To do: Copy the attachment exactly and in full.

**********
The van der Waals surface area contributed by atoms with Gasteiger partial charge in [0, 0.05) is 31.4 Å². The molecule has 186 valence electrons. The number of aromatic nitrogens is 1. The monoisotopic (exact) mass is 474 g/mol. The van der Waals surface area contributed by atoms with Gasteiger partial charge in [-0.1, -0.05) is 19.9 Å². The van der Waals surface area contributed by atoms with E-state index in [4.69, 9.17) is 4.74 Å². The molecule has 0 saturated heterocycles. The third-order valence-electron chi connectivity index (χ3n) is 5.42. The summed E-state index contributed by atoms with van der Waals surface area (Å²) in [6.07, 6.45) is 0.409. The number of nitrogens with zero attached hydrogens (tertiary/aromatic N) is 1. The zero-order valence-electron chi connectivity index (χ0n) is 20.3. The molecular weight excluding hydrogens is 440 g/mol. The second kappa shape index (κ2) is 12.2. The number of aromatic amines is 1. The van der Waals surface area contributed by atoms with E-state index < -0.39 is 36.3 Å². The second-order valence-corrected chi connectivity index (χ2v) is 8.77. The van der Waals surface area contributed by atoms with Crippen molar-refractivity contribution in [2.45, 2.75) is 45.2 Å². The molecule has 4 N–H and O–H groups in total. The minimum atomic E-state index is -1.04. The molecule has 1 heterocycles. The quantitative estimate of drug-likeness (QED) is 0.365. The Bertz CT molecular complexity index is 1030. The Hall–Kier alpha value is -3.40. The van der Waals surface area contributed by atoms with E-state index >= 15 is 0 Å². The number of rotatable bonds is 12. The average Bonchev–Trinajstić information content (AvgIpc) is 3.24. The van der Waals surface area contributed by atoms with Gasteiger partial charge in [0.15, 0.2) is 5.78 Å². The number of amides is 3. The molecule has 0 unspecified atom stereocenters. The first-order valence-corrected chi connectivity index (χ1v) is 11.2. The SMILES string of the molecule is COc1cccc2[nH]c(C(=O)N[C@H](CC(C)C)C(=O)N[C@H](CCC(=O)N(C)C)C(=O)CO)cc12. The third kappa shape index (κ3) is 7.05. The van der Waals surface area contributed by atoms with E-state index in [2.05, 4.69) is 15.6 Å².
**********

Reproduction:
The van der Waals surface area contributed by atoms with Gasteiger partial charge in [0, 0.05) is 31.4 Å². The molecule has 186 valence electrons. The number of aromatic nitrogens is 1. The monoisotopic (exact) mass is 474 g/mol. The van der Waals surface area contributed by atoms with Gasteiger partial charge in [-0.1, -0.05) is 19.9 Å². The van der Waals surface area contributed by atoms with E-state index in [4.69, 9.17) is 4.74 Å². The molecule has 0 saturated heterocycles. The third-order valence-electron chi connectivity index (χ3n) is 5.42. The summed E-state index contributed by atoms with van der Waals surface area (Å²) in [6.07, 6.45) is 0.409. The number of nitrogens with zero attached hydrogens (tertiary/aromatic N) is 1. The zero-order valence-electron chi connectivity index (χ0n) is 20.3. The molecular weight excluding hydrogens is 440 g/mol. The second kappa shape index (κ2) is 12.2. The number of aromatic amines is 1. The van der Waals surface area contributed by atoms with E-state index < -0.39 is 36.3 Å². The second-order valence-corrected chi connectivity index (χ2v) is 8.77. The van der Waals surface area contributed by atoms with Crippen molar-refractivity contribution in [2.45, 2.75) is 45.2 Å². The molecule has 4 N–H and O–H groups in total. The minimum atomic E-state index is -1.04. The molecule has 1 heterocycles. The quantitative estimate of drug-likeness (QED) is 0.365. The Bertz CT molecular complexity index is 1030. The Hall–Kier alpha value is -3.40. The van der Waals surface area contributed by atoms with E-state index >= 15 is 0 Å². The number of rotatable bonds is 12. The average Bonchev–Trinajstić information content (AvgIpc) is 3.24. The van der Waals surface area contributed by atoms with Gasteiger partial charge in [0.15, 0.2) is 5.78 Å². The number of amides is 3. The molecule has 0 unspecified atom stereocenters. The first-order valence-corrected chi connectivity index (χ1v) is 11.2. The SMILES string of the molecule is COc1cccc2[nH]c(C(=O)N[C@H](CC(C)C)C(=O)N[C@H](CCC(=O)N(C)C)C(=O)CO)cc12. The third kappa shape index (κ3) is 7.05. The van der Waals surface area contributed by atoms with E-state index in [2.05, 4.69) is 15.6 Å².